The last, to me, is the most serious-the most alarming-and the most afflicting of the two.
Unlike loose political groupings in the British House of Commons or in the American colonies before the Revolution, both had reasonably consistent and principled platforms, relatively stable popular followings, and continuing organizations. There were many who wished to repudiate the Confederation's national debt or pay only part of it.
Modeled after the Bank of England, it acted as the nation's central financial institution and operated branches in different parts of the country. Openly distrustful of the latent radicalism of the masses, they could nonetheless credibly appeal to workers and artisans.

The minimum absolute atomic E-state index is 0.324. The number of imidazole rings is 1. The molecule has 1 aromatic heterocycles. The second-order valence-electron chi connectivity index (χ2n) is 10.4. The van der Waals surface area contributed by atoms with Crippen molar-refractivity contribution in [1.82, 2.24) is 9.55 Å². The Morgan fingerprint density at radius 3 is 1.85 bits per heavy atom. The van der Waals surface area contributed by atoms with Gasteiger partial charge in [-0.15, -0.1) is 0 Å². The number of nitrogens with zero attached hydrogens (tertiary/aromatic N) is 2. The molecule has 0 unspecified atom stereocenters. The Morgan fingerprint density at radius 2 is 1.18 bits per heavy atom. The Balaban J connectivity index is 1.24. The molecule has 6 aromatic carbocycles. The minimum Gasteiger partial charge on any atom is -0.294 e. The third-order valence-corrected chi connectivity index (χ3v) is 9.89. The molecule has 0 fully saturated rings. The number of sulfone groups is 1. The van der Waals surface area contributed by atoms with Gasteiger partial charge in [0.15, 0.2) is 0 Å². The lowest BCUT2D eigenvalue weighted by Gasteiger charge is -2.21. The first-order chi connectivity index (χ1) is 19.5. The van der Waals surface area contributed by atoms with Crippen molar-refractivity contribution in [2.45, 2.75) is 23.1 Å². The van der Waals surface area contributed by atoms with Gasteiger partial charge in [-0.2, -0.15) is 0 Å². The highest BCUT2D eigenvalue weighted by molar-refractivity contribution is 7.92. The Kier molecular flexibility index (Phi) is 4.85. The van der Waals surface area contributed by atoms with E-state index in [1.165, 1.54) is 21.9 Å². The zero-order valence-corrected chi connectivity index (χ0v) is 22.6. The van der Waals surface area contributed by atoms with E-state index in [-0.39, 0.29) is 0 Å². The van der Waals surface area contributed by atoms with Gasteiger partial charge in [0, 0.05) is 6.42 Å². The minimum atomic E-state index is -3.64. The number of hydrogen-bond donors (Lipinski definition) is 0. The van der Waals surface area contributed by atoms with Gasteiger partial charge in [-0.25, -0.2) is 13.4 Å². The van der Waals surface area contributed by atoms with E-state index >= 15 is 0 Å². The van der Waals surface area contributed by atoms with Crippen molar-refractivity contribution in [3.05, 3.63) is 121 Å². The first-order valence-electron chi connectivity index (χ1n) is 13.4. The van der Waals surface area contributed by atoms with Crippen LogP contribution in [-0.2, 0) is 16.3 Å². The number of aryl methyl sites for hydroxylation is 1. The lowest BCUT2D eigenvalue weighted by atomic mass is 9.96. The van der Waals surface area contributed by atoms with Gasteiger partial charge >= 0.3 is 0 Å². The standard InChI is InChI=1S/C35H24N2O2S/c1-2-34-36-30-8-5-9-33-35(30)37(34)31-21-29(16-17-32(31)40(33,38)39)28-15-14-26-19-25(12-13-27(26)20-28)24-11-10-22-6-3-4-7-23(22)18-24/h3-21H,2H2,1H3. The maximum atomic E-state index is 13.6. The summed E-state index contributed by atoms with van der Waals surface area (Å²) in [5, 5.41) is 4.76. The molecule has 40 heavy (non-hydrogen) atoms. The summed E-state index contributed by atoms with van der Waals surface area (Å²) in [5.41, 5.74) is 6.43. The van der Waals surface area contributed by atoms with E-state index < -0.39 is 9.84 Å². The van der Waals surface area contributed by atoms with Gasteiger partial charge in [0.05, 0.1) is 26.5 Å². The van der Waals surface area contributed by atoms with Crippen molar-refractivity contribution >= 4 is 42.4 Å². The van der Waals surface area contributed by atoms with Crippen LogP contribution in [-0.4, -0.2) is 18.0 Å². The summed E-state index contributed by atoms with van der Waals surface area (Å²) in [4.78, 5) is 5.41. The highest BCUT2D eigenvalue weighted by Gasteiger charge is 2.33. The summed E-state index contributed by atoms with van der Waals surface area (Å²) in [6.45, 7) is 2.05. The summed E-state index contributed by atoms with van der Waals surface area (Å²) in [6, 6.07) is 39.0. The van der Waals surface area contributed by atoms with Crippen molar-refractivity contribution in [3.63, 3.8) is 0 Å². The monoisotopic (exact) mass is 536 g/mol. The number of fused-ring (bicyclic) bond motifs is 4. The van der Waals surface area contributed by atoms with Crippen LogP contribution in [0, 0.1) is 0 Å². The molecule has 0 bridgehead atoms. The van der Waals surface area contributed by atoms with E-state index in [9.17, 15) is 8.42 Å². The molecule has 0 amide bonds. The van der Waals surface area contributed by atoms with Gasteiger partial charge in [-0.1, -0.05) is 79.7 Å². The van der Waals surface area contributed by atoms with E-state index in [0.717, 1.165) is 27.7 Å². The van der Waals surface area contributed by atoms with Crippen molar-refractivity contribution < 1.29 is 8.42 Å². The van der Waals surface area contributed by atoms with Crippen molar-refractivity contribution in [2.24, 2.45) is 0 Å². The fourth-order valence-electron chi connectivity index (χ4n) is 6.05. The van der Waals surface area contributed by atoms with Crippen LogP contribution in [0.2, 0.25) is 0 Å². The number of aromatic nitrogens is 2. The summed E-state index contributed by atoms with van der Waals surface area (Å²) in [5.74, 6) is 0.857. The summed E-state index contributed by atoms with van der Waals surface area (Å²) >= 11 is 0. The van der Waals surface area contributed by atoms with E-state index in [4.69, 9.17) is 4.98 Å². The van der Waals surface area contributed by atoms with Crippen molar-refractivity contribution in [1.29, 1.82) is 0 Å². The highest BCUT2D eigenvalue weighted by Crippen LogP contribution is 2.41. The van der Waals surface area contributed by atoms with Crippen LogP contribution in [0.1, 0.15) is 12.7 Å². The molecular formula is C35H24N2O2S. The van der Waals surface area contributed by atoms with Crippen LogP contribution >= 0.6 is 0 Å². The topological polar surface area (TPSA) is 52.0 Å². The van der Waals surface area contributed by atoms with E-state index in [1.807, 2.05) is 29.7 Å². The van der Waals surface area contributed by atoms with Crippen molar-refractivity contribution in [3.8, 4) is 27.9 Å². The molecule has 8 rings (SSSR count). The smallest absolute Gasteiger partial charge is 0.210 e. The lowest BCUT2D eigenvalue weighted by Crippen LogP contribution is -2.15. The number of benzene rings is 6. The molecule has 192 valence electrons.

The Republicans, led by Thomas Jefferson, spoke primarily for agricultural interests and values. And without more charity for the opinions and acts of one another in Governmental matters. Jefferson's notes contain complaints about yet another of what Jefferson called Hamilton's forty-five minute jury speeches.
Politics itself is a day-to-day affair, imposing by its very nature on the politician a series of shifts and compromises.
Constitution by James Madison. Every college student, indeed every literate person, is expected to choose up sides and pin a label on himself in the Great Debate. From this basic cornerstone, the rest of the Jeffersonian edifice is easily deduced.